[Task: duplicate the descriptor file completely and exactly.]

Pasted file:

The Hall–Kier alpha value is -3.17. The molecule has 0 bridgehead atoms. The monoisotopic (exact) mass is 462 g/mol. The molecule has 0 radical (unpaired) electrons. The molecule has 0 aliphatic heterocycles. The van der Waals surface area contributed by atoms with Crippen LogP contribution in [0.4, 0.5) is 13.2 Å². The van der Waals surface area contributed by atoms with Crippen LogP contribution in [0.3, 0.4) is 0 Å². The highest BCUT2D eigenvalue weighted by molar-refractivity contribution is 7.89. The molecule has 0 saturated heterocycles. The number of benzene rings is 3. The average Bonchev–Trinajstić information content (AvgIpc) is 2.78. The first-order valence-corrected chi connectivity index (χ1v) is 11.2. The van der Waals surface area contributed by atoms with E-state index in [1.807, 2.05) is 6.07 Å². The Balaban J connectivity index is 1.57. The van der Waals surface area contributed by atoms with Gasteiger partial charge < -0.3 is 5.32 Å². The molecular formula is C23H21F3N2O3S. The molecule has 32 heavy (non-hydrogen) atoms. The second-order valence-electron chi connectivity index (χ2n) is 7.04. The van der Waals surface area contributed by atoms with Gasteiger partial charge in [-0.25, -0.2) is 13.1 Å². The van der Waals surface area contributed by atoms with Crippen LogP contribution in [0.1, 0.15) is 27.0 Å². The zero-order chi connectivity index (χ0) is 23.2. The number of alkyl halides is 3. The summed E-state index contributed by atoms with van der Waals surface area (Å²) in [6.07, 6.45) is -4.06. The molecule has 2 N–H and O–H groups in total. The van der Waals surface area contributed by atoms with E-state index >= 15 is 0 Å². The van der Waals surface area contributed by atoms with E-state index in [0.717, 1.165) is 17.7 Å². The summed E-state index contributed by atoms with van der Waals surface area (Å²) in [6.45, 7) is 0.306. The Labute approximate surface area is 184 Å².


The Hall–Kier alpha value is -3.17. The molecule has 0 bridgehead atoms. The monoisotopic (exact) mass is 462 g/mol. The molecule has 0 radical (unpaired) electrons. The molecule has 0 aliphatic heterocycles. The van der Waals surface area contributed by atoms with Crippen LogP contribution in [0.4, 0.5) is 13.2 Å². The van der Waals surface area contributed by atoms with Crippen LogP contribution in [0.3, 0.4) is 0 Å². The highest BCUT2D eigenvalue weighted by molar-refractivity contribution is 7.89. The molecule has 0 saturated heterocycles. The number of benzene rings is 3. The average Bonchev–Trinajstić information content (AvgIpc) is 2.78. The first-order valence-corrected chi connectivity index (χ1v) is 11.2. The van der Waals surface area contributed by atoms with E-state index in [1.807, 2.05) is 6.07 Å². The Balaban J connectivity index is 1.57. The van der Waals surface area contributed by atoms with Gasteiger partial charge < -0.3 is 5.32 Å². The molecular formula is C23H21F3N2O3S. The molecule has 32 heavy (non-hydrogen) atoms. The second-order valence-electron chi connectivity index (χ2n) is 7.04. The van der Waals surface area contributed by atoms with Gasteiger partial charge in [-0.25, -0.2) is 13.1 Å². The van der Waals surface area contributed by atoms with Crippen LogP contribution in [0.1, 0.15) is 27.0 Å². The zero-order chi connectivity index (χ0) is 23.2. The number of alkyl halides is 3. The summed E-state index contributed by atoms with van der Waals surface area (Å²) in [6.07, 6.45) is -4.06. The molecule has 2 N–H and O–H groups in total. The van der Waals surface area contributed by atoms with E-state index >= 15 is 0 Å². The van der Waals surface area contributed by atoms with E-state index in [0.717, 1.165) is 17.7 Å². The summed E-state index contributed by atoms with van der Waals surface area (Å²) in [6.45, 7) is 0.306. The Labute approximate surface area is 184 Å².